Are you looking for the best places to visit in Iceland? You’re in the right place. If Iceland isn’t on your must-visit list, it probably should be! This country offers numerous authentic experiences that you won’t soon forget.
15 of the Best Places to Visit in Iceland
From its capital city of Reykjavik to a fascinating tour around its Golden Circle, Iceland will quickly make a lasting impression on you. The country’s dramatic volcanic landscape is another must-visit destination, with many other authentic attractions sure to pique your curiosity.
Are you ready to explore the best of what Iceland has to offer? We’ll walk you through the country’s most stunning landscapes, luxurious experiences, and must-see destinations.
You’ll also learn why Reykjavik is one destination you won’t want to miss and why swimming in Blue Lagoon is an otherworldly experience. So, let’s get to it! Here are 15 of the best places to visit in Iceland.
Reykjavik is the pulsating capital of Iceland, laden with spectacular scenery and a myriad of activities you won’t find anywhere else. From lively nightlife to eclectic shops and restaurants, Reykjavik provides an unforgettable experience for everyone who visits!
For those who love to shop, Laugavegur street in downtown Reykjavik is the perfect destination. Here you can find an array of stores selling items from clothing designed by local designers to high-end jewelry crafted by world-renowned artists such as Bjork Gudmundsdottir.
The city is home to many attractions, such as the Hallgrímskirkja church, which stands tall over the skyline and offers fantastic views from its observation deck.
The Harpa Concert Hall is also worth visiting with its unique architecture and beautiful interior design. For those who love nature, there are plenty of parks in Reykjavik, including Tjörnin lake, where you can take a peaceful stroll or rent a boat for fun on the water.
2. The Blue Lagoon
Visit the awe-inspiring natural wonder of the Blue Lagoon, located on a tiny island in Iceland’s captivatingly pristine lagoon. Revel in its brilliant blue waters and marvel at its remarkable geothermal landscape – an absolute must-see sight!
At the Blue Lagoon, you’ll find more than just a relaxing soak in its mineral-rich waters. The area also features a luxurious spa with treatments like massages and facials and restaurants serving traditional Icelandic cuisine.
There’s even an artificial beach where visitors can sunbathe or participate in activities like snorkeling or kayaking. Plus, there’s plenty of room to explore nearby caves and waterfalls!
3. Golden Circle
The Golden Circle is a popular tourist destination in some of the country’s most iconic sites. It includes impressive stops. One of them is the Geysir geothermal area.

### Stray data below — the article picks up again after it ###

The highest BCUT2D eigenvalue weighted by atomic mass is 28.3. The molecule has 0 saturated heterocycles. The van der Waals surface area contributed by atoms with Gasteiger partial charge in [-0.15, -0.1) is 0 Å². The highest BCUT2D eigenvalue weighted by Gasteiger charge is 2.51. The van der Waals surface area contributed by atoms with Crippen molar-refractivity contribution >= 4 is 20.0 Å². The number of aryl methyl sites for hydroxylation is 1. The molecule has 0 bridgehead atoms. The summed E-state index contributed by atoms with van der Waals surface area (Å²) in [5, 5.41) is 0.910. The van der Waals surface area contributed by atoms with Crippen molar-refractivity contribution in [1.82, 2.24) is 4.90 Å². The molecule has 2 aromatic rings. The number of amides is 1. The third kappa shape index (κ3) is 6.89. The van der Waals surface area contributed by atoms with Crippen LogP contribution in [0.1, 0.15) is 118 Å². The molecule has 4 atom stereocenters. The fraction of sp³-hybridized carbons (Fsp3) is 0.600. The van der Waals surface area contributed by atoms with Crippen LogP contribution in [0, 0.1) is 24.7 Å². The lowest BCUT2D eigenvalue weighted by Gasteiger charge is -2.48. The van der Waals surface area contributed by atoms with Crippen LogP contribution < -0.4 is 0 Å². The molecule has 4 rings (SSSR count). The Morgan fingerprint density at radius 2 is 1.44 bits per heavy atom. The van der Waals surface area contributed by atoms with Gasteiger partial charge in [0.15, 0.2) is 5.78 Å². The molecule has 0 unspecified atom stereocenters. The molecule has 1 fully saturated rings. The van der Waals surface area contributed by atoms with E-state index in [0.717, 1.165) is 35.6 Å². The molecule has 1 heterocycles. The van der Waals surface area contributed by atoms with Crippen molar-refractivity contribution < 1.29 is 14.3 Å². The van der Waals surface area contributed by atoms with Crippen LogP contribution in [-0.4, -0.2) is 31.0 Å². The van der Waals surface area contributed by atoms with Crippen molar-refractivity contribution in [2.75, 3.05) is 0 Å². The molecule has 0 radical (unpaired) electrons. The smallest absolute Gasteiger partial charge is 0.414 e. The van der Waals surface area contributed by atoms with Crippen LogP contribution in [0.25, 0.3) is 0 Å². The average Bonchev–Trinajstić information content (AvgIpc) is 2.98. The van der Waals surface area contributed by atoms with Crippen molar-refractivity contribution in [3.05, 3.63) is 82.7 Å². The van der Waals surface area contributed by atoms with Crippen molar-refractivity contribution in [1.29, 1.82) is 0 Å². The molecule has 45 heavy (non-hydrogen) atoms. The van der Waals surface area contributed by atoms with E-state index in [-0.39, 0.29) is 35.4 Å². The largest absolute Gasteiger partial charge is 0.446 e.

Just downriver from Gullfoss lies Geysir geothermal area — an active hot spring region with bubbling mud pools and exploding geysers!
The main attraction here is the Strokkur geyser which erupts every 5-10 minutes shooting boiling water up to 30 meters (100 feet) high!
Plenty of other smaller hot springs are scattered throughout this area, so visitors can get close enough to feel their warmth while admiring the unique colors created by mineral deposits!
4. Snæfellsnes Peninsula
Snæfellsnes Peninsula is a stunningly beautiful area of Iceland located on the western coast. It’s known for its rugged landscapes, majestic mountains, and picturesque villages.
It boasts an array of incredible natural attractions that will take your breath away. From towering volcanoes to thundering waterfalls, there are plenty of awe-inspiring sights to explore here.
One of the volcanoes is Snæfellsjökull. The iconic Snæfellsjökull volcano is one of the highlights; it stands at 1,446 meters tall and can be seen from miles around!
Other must-see spots include:
- Kirkjufell Mountain, with its distinctive peak shape
- Gerðuberg Cliffs – hexagonal basalt columns formed by volcanic activity thousands of years ago.
As well as admiring the scenery from afar, visitors can get up close and personal with nature on Snæfellsnes Peninsula thanks to its wide range of available activities.
5. Jökulsárlón Glacier Lagoon
Jökulsárlón Glacier Lagoon is one of the most breathtaking places in Iceland. Located on the south coast, it’s a glacial lake filled with icebergs that have broken off from Breiðamerkurjökull glacier.
It is full of floating icebergs constantly shifting and moving around as they melt into the water. The bright blue color of these massive chunks of ice creates an incredible contrast against the black sand beach nearby.
Visitors can also spot seals swimming around, searching for food, or lounging on the icebergs. In addition, you may be lucky enough to catch a glimpse of whales passing by during their migration season!
Aside from just seeing, visitors can take boat tours through the lagoon to get up close and personal with these majestic glaciers and wildlife surrounding them. If you’re feeling adventurous, there are options for kayaking or paddle boarding between the ice formations!
6. Þingvellir National Park
Þingvellir National Park is one of the most popular tourist destinations in Iceland. It has been an important site since 930 AD when it was established as the world’s first parliament by Viking settlers.